We support the following charities because we believe in them personally. In 2004 I (Chris) fell about 15 ft. from a building while conducting combat operations in Fallujah, Iraq. After one failed surgery and months of bad advice about resting my back, I was processed for a medical discharge from the Marine Corps. Just before my final Medical Board, Alex Lincoln from Athlete’s Performance and the Andrews Institute reached out to me and offered to bring me to their facility for comprehensive treatment. I flew to Gulf Breeze and went through the most thorough, advanced, and organized treatment that the United States has to offer. Through that door a team of professionals, physical therapists, nutritionists, strength coaches, and surgeons, met with me to ensure the best and most successful treatment possible for my condition. When I left three months later, my back was repaired, my strength and flexibility were back on track, and my body composition was very healthy (10% body fat). I left with a complete workout and nutrition program and the full and continued support of the staff. I returned to duty with the Marine Corps and left on my own terms. They and God gave me my life back through physical healing. Recently, Athlete’s Performance, along with the Andrews Institute, established the Eagle Fund, which is designed to pay for this amazing treatment for our wounded warriors.
In late 2009, I (Chris) was diagnosed with severe PTSD with Psychosis, Major Depressive Disorder, and a Mild Traumatic Brain Injury. This combined with personal and relationship struggles caused by my untreated condition brought me, literally, to my knees. God saw fit to connect me with Shari Duval as she was establishing K9′s For Warriors. Shari’s organization trained and provided me with the first dog (Harvey) from their program. Harvey provided me with some serious emotional support as I struggled with my sickness. He used to lick the tears from my face when I was curled up under my desk crying and would sit with his back touching my heels so I always knew he had my six (military term for “He had my back”). God and the dog that K9′s provided helped me to reconnect emotionally with the world and assisted me in coming to terms with my life and future. K9′s has been busy since then and needs support to train other canines to guard and comfort my brothers who continue to return emotionally wounded.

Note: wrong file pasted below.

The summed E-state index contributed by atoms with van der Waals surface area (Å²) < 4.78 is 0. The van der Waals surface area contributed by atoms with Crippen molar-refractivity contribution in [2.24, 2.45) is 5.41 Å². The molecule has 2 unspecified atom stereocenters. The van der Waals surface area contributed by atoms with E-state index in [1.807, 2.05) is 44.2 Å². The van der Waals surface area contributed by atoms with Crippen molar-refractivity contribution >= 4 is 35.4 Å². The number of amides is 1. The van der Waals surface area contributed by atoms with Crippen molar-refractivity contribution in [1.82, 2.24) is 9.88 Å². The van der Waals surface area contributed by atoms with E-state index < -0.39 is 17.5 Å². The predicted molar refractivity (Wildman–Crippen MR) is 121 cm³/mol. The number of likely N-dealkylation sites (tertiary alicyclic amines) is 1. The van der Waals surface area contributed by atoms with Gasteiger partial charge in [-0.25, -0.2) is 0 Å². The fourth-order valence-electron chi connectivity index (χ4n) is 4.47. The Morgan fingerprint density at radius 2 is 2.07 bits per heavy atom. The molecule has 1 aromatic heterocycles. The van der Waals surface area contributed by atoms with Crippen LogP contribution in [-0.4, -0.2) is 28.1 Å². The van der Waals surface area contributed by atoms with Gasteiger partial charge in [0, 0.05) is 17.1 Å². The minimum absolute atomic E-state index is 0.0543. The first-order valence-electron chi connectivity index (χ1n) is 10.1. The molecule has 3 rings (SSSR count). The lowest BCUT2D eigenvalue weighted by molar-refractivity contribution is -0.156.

I have a heart for all who sacrifice willingly and it makes no difference if he or she is from the U.S. or the U.K., we all had the same mission over there. Our brothers in arms from the U.K. sacrificed and suffer no less than we do. The United States Marines fought alongside both UK Army Service personnel and the Royal Marines. When we bought our Land Cruiser in Oxford we stopped in a small town east of Stonehenge where I ran into a gentlemen at the super market whom was raising funds for wounded veterans. He told me about the Tedworth House, funded by Help for Heroes, and I knew we had to visit immediately. I was not aware that it was under construction until we arrived. We decided to take a walk around the beautiful new complex. I hope Help for Heroes doesn’t mind, but the door was open so we had a look inside and viewed the video that was playing on one of the hall monitors. I feel that once it is up and running, it will bless so many of the men and women whom served with such selflessness. They are doing a wonderful job!